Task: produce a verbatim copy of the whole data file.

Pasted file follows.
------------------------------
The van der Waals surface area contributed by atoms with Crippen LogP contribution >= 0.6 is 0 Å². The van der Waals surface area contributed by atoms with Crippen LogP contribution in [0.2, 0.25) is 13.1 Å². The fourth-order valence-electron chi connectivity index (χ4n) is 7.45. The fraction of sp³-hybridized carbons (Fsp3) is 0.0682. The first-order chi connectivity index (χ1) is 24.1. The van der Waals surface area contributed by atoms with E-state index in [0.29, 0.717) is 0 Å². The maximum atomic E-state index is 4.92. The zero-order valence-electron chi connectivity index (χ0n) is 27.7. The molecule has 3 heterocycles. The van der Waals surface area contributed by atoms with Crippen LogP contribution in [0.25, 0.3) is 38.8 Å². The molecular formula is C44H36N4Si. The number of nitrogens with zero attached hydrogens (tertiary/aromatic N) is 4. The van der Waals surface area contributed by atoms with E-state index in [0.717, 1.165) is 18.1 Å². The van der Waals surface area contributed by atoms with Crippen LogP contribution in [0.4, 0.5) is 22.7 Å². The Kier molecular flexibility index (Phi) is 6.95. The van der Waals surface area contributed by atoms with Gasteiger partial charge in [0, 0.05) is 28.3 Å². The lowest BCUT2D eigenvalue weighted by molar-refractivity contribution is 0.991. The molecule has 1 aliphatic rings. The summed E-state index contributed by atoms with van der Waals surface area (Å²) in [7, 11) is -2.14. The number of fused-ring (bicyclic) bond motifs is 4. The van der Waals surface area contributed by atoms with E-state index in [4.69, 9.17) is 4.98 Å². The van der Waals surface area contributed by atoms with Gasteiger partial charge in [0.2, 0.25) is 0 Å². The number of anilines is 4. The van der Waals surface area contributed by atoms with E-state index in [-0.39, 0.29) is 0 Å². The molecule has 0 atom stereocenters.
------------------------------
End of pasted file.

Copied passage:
The van der Waals surface area contributed by atoms with Crippen LogP contribution >= 0.6 is 0 Å². The van der Waals surface area contributed by atoms with Crippen LogP contribution in [0.2, 0.25) is 13.1 Å². The fourth-order valence-electron chi connectivity index (χ4n) is 7.45. The fraction of sp³-hybridized carbons (Fsp3) is 0.0682. The first-order chi connectivity index (χ1) is 24.1. The van der Waals surface area contributed by atoms with E-state index in [0.29, 0.717) is 0 Å². The maximum atomic E-state index is 4.92. The zero-order valence-electron chi connectivity index (χ0n) is 27.7. The molecule has 3 heterocycles. The van der Waals surface area contributed by atoms with Crippen LogP contribution in [0.25, 0.3) is 38.8 Å². The molecular formula is C44H36N4Si. The number of nitrogens with zero attached hydrogens (tertiary/aromatic N) is 4. The van der Waals surface area contributed by atoms with E-state index in [0.717, 1.165) is 18.1 Å². The van der Waals surface area contributed by atoms with Crippen LogP contribution in [0.4, 0.5) is 22.7 Å². The Kier molecular flexibility index (Phi) is 6.95. The van der Waals surface area contributed by atoms with Gasteiger partial charge in [0, 0.05) is 28.3 Å². The lowest BCUT2D eigenvalue weighted by molar-refractivity contribution is 0.991. The molecule has 1 aliphatic rings. The summed E-state index contributed by atoms with van der Waals surface area (Å²) in [7, 11) is -2.14. The number of fused-ring (bicyclic) bond motifs is 4. The van der Waals surface area contributed by atoms with E-state index in [4.69, 9.17) is 4.98 Å². The van der Waals surface area contributed by atoms with Gasteiger partial charge in [0.2, 0.25) is 0 Å². The number of anilines is 4. The van der Waals surface area contributed by atoms with E-state index in [-0.39, 0.29) is 0 Å². The molecule has 0 atom stereocenters.